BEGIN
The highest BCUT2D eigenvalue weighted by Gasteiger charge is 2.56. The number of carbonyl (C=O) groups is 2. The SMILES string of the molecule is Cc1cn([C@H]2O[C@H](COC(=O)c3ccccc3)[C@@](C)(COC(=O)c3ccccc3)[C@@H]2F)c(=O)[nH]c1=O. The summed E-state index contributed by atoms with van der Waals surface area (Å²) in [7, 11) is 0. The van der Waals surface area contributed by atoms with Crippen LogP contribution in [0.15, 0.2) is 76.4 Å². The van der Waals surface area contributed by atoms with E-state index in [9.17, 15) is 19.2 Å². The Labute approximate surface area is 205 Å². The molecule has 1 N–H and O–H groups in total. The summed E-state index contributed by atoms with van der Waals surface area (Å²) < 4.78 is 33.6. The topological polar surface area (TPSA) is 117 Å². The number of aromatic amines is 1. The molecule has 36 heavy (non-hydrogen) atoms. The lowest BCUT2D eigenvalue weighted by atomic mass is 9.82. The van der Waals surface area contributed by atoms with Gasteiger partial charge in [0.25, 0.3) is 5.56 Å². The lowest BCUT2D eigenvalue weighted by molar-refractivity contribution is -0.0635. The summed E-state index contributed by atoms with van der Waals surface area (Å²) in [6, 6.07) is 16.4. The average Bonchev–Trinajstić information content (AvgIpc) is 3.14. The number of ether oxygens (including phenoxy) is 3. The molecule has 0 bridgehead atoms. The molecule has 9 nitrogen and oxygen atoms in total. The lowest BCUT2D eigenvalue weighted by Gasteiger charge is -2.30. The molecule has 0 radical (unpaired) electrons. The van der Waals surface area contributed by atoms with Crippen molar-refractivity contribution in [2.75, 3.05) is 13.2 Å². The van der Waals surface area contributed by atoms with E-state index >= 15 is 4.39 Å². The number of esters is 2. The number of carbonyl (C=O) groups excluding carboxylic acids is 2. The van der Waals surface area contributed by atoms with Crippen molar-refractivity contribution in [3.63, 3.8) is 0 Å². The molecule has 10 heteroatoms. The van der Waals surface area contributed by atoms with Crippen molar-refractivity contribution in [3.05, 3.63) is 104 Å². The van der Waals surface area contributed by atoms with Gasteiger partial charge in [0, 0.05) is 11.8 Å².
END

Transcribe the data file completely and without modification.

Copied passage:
The highest BCUT2D eigenvalue weighted by Gasteiger charge is 2.56. The number of carbonyl (C=O) groups is 2. The SMILES string of the molecule is Cc1cn([C@H]2O[C@H](COC(=O)c3ccccc3)[C@@](C)(COC(=O)c3ccccc3)[C@@H]2F)c(=O)[nH]c1=O. The summed E-state index contributed by atoms with van der Waals surface area (Å²) in [7, 11) is 0. The van der Waals surface area contributed by atoms with Crippen LogP contribution in [0.15, 0.2) is 76.4 Å². The van der Waals surface area contributed by atoms with E-state index in [9.17, 15) is 19.2 Å². The Labute approximate surface area is 205 Å². The molecule has 1 N–H and O–H groups in total. The summed E-state index contributed by atoms with van der Waals surface area (Å²) < 4.78 is 33.6. The topological polar surface area (TPSA) is 117 Å². The number of aromatic amines is 1. The molecule has 36 heavy (non-hydrogen) atoms. The lowest BCUT2D eigenvalue weighted by atomic mass is 9.82. The van der Waals surface area contributed by atoms with Gasteiger partial charge in [0.25, 0.3) is 5.56 Å². The lowest BCUT2D eigenvalue weighted by molar-refractivity contribution is -0.0635. The summed E-state index contributed by atoms with van der Waals surface area (Å²) in [6, 6.07) is 16.4. The average Bonchev–Trinajstić information content (AvgIpc) is 3.14. The number of ether oxygens (including phenoxy) is 3. The molecule has 0 bridgehead atoms. The molecule has 9 nitrogen and oxygen atoms in total. The lowest BCUT2D eigenvalue weighted by Gasteiger charge is -2.30. The molecule has 0 radical (unpaired) electrons. The van der Waals surface area contributed by atoms with Crippen molar-refractivity contribution in [2.75, 3.05) is 13.2 Å². The van der Waals surface area contributed by atoms with E-state index >= 15 is 4.39 Å². The number of esters is 2. The number of carbonyl (C=O) groups excluding carboxylic acids is 2. The van der Waals surface area contributed by atoms with Crippen molar-refractivity contribution in [3.63, 3.8) is 0 Å². The molecule has 10 heteroatoms. The van der Waals surface area contributed by atoms with Crippen molar-refractivity contribution in [3.05, 3.63) is 104 Å². The van der Waals surface area contributed by atoms with Gasteiger partial charge in [0, 0.05) is 11.8 Å².